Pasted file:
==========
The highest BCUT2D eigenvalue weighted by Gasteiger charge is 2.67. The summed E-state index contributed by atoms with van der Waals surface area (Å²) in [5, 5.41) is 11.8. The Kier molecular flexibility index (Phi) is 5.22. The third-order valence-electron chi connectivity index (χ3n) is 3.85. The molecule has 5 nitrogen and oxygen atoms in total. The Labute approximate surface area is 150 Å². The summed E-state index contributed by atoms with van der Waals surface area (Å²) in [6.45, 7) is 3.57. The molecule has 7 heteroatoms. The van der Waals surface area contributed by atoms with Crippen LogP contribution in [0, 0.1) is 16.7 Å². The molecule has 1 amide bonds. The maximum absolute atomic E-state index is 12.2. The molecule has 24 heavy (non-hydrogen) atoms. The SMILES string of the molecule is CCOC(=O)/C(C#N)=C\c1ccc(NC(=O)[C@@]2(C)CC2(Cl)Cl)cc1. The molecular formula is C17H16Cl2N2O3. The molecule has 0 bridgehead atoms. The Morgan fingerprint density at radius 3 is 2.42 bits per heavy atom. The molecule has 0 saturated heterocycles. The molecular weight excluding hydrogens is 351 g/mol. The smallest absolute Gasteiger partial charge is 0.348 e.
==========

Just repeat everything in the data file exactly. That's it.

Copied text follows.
The highest BCUT2D eigenvalue weighted by Gasteiger charge is 2.67. The summed E-state index contributed by atoms with van der Waals surface area (Å²) in [5, 5.41) is 11.8. The Kier molecular flexibility index (Phi) is 5.22. The third-order valence-electron chi connectivity index (χ3n) is 3.85. The molecule has 5 nitrogen and oxygen atoms in total. The Labute approximate surface area is 150 Å². The summed E-state index contributed by atoms with van der Waals surface area (Å²) in [6.45, 7) is 3.57. The molecule has 7 heteroatoms. The van der Waals surface area contributed by atoms with Crippen LogP contribution in [0, 0.1) is 16.7 Å². The molecule has 1 amide bonds. The maximum absolute atomic E-state index is 12.2. The molecule has 24 heavy (non-hydrogen) atoms. The SMILES string of the molecule is CCOC(=O)/C(C#N)=C\c1ccc(NC(=O)[C@@]2(C)CC2(Cl)Cl)cc1. The molecular formula is C17H16Cl2N2O3. The molecule has 0 bridgehead atoms. The Morgan fingerprint density at radius 3 is 2.42 bits per heavy atom. The molecule has 0 saturated heterocycles. The molecular weight excluding hydrogens is 351 g/mol. The smallest absolute Gasteiger partial charge is 0.348 e.